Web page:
Step 3 - Don’t allow yourself to get comfortable.
For example, say you’ve been learning React, or any new framework, language, etc. You’ve been at it for a few months and are starting to get the hang of it. This is great you are making progress, but you’ll need to make sure you check yourself from time to time from falling into the trap of complacency.
Sure, you are learning and making strides, but have you noticed yourself slowing down in your practice? Surely after a few months you aren’t an expert, and there are likely a lot more things to learn about the given subject.
It’s easy to fall complacent once you’ve been working towards something for a while and experienced small success. You’ll just need to remind yourself why you started in the first place. Again, what’s the point of taking on a challenge if you aren’t going to put the pedal to the metal.
Step 4 - Block out time
This is the practice of blocking out a chunk of your day to focus on something solely without distraction. There is no set amount of time you allocate, just make sure you are meeting your daily minimums ( I talk about daily minimums here https://stackyack.tv/post/ep-003-level-up-your-time-management-skills). Your boxed time should be something you are very protective about. Don’t allow anything to get in the way of this. This means turn your phone over, pause notifications, remove any distractions and get to work. This should be your most productive heads down time.
Step 5 - Tell the world about your goals or get an accountability partner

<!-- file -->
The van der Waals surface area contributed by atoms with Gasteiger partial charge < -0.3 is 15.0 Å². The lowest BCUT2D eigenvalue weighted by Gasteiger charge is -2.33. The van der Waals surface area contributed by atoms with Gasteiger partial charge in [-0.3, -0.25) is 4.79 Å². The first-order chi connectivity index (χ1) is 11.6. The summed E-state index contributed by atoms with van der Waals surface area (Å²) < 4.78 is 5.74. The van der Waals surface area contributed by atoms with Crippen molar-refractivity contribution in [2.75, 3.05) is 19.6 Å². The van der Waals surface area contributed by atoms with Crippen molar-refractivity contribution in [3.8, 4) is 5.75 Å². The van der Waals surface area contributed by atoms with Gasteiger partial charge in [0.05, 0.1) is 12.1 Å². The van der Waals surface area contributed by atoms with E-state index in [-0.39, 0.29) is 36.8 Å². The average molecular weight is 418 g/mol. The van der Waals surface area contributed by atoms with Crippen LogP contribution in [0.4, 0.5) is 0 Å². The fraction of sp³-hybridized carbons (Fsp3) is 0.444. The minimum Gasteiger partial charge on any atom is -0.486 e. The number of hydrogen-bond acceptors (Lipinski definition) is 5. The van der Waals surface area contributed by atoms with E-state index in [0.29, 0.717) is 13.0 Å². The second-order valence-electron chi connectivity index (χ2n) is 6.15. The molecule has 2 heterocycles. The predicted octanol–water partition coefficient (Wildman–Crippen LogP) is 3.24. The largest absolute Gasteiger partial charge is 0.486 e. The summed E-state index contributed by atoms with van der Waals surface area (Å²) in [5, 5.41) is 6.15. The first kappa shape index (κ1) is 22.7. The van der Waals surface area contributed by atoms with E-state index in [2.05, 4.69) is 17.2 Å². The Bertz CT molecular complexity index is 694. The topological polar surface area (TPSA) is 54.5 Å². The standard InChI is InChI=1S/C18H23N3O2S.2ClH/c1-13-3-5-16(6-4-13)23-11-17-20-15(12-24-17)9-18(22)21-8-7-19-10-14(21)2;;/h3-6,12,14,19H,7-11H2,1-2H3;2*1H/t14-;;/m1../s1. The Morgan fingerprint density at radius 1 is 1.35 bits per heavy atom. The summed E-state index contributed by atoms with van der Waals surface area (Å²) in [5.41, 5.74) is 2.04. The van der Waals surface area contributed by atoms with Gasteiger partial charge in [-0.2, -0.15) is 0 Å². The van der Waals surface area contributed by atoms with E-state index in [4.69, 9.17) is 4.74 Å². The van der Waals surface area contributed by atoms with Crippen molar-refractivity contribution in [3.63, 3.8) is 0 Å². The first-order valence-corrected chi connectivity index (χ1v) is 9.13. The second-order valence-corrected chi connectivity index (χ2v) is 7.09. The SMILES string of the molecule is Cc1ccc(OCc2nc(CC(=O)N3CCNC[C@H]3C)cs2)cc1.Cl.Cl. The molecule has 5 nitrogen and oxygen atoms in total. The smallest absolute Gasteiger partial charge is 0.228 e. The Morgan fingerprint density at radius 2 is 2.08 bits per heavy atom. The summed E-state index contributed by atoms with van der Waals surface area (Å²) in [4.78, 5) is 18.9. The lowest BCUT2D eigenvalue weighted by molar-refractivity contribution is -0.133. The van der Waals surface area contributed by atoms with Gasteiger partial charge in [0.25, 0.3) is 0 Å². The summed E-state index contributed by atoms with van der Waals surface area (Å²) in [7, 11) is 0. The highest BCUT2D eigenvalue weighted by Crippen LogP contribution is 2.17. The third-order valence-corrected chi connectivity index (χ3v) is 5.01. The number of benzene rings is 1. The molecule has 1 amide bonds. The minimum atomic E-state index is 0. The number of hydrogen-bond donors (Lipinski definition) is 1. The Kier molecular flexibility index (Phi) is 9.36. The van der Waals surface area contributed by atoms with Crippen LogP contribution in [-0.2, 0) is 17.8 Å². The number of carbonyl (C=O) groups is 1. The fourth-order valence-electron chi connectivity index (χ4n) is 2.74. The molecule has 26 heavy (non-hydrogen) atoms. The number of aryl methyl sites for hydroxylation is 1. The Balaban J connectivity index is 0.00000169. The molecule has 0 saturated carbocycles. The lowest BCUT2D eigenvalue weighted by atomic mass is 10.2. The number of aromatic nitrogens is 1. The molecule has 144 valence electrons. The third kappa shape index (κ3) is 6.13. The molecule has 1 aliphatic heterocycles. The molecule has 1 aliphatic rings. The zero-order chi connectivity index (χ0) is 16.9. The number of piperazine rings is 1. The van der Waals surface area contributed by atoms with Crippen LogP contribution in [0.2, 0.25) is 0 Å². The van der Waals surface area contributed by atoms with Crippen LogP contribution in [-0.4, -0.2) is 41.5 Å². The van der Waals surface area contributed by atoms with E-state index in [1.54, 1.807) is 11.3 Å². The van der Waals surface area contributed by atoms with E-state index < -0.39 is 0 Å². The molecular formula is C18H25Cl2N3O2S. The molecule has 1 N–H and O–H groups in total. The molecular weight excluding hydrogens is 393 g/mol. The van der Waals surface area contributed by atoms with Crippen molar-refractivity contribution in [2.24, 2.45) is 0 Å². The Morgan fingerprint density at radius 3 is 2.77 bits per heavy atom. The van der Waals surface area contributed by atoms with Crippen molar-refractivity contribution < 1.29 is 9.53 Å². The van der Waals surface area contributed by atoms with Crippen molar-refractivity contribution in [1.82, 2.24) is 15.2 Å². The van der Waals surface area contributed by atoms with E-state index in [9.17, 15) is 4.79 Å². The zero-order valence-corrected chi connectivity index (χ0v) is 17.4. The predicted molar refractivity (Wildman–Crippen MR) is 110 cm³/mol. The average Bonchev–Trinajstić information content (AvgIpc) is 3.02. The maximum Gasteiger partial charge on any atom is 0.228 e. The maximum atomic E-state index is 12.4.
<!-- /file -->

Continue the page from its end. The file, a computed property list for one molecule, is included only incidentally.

Or maybe just do both..
Like I said before, doubling down is not an easy task. There are some days you’re just not going to feel like putting in the work. Which is okay, I mean, we all need to take breaks. However, if you find yourself repeatedly making excuses, an accountability partner is a great asset. This is someone who you are close with, who cares about you and your goals, and wants to see you succeed. Let them in on your goals and ask them to check in on you. The feeling of letting someone down sucks, and you can be sure when your accountability buddy checks in on you, you’re going to want to share good news.
If you don’t have anyone close you want to help you stay accountable, use social media. Post consistently about what you’re working on. Now I don’t think this is effective as having a direct human to talk to, it’s still better that not having anything over your shoulder watching what you are doing.
Step 6 - Fail small
Tackling any big challenge is scary. Especially now that your goals have been shared and made public with friends and family. You don’t want to let them, but more importantly yourself down.
So.. what happens when things don’t go to plan?
Shake it off and learn. Iterate, and re-try with your new found learnings. Insert the Thomas Edison lightbulb quote here…
You’re likely well aware of, and have heard the “keep your head” up advice countless times. It is good advice, but much harder to realise when your failings are large…
So in addition to making it easier to maintain momentum, it’s important to break your larger goals up into smaller goals, so if you fail, it’s small and not detrimental to your overall success.
Having one giant thing to accomplish can feel overwhelming anyway.
If your goal is to “get a job as a developer”, and you’re only 1 month in on your learnings… you’ve got a hell of a long way to go before you meet this goal. And I’d likely bet that you’ll feel you’re not making any progress (even if you are) before you get anywhere close to reaching your goal.
This is why it’s important to break your goal up into smaller goals. Ones that you can hit daily, weekly and monthly. These small wins will give you the momentum you need and will accumulate to the bigger “W” at the end when you cross the finish line.
Again, daily minimums can really help you break a bigger goal down.
Step 7 - Lastly and most importantly, dream big.
Humans have proven throughout history how amazing we can really be when we put our minds to something. From achieving flight, analysing DNA sequences to find out if a person is at risk for heart disease, curing polio (and hopefully soon covid), landing on the moon, etc. The point is, you can do anything you want. It’s all just dependent on where you set your ceiling.